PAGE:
Over the past several months the US Postal Service has launched a pilot initiative to privatize a portion of its services by moving them to the office-supply store Staples. The pilot program allowed 82 stores to provide basic postal services and sell items like stamps to customers. There are plans to expand this program to more of Staples’ 1,500 stores. This initiative is part of an alarming trend of privatizing public services and eroding public sector unions.
Staples workers are not paid the same wage scale as postal employees. Staples workers also do not receive the same training in handling the mail, are not required to take the same sworn oath to public service that postal employees take, and ultimately are not accountable to the American people. This jeopardizes the privacy and security of our mail. Citing the rise in electronic communication and bill payments, the Postal Service has characterized these cut proposals and the partnership with Staples as necessary responses to a changing world. They also cite billions of dollars in losses faced by the Postal Service as a reason for these moves.
Yet, a significant portion of the deficits faced by the post office are due to the fact that Congress has required the U.S. Postal service to pre-fund the entirety of future retiree’s health benefits—a requirement made of no other government agency. This requirement has severely exaggerated the financial plight of the postal service and has served as a justification for privatization.
Such privatization will negatively impact communities. Rural areas, where the post office is an important public space for the fabric of community life, have been targeted for many of the proposed service reductions. Postal service jobs have been an important employment sector for building the middle class, and in particular in building the black middle class. Starting after the Civil War, the postal service allowed entry to African American workers, and over the years the Post Office has become an important place for employment for black veterans. By 1970, when the postal workers were first recognized as a union with collective bargaining rights, black workers comprised one-fifth of the postal service work force. Reduction in public-sector jobs, such as this current movement of living-wage postal service jobs to low-wage Staples jobs, disproportionately impacts black workers.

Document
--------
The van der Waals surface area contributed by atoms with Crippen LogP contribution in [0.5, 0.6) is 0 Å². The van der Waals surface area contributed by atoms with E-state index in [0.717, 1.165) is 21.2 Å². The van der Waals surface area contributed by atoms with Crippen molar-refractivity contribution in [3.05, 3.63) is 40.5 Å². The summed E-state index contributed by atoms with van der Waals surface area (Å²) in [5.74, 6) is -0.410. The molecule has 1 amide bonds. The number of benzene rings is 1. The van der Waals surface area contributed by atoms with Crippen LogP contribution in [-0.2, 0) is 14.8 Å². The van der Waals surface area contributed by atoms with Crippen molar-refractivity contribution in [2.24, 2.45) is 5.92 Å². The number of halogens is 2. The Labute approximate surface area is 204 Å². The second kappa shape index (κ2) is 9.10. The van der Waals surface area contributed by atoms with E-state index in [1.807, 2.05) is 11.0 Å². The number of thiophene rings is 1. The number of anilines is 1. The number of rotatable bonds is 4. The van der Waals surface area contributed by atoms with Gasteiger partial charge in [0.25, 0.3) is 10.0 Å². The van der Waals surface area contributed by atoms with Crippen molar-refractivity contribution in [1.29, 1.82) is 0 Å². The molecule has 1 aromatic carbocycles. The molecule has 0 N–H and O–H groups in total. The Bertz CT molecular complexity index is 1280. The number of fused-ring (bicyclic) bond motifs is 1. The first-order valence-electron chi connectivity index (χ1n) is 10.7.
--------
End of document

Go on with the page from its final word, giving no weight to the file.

The Postal Service has claimed that the partnership with Staples is not a move toward privatization, but rather is meant to improve customer convenience. Yet in California, some post offices are already reducing hours and directing patrons to visit Staples stores. Clearly this does not add to customer flexibility, but instead directly replaces a public service with one operated by a private company. The American Postal Workers Union (APWU) has been leading the effort to fight back against this privatization, joining with other unions and concerned community members in protests at Staples stores throughout the country. The AFL-CIO has officially boycotted Staples stores and products.
In June these protests came to Champaign-Urbana, at the Staples store on Prospect Avenue. Attendees of the Midwest School for Women Workers, who were in town for a week-long conference, coordinated the June 25th protest. Leaders from the Illinois APUW, members of Central Illinois Jobs with Justice and the Graduate Employees Organization, and the president of the Service Employees International Union (SEIU) local joined the protest, chanting “U.S. mail is not for sale!”
“The postal service is the only personal, private communication that exists in the United States,” explained Linda Turney, APUW National Business Agent, Chicago. The Staples-Post Office partnership is bad for communities, bad for mail safety, and bad for the middle class.
To learn more about joining the effort to stop the privatization of the posts office can visit stopstaples.com
Stephanie Seawell is a past member and co-president of the Graduate Employees Organization (GEO, 6300). She recently graduated from the University of Illinois with her PhD in History. She is currently working on revising her dissertation, The Black Freedom Movement and Community Planning in Urban Parks in Cleveland, Ohio, 1945-1977, into a monograph. In her research she examines the importance of public space and urban parks to African-American community building and working class environmental activism in Cleveland, Ohio during the post-World War II Black Freedom Movement.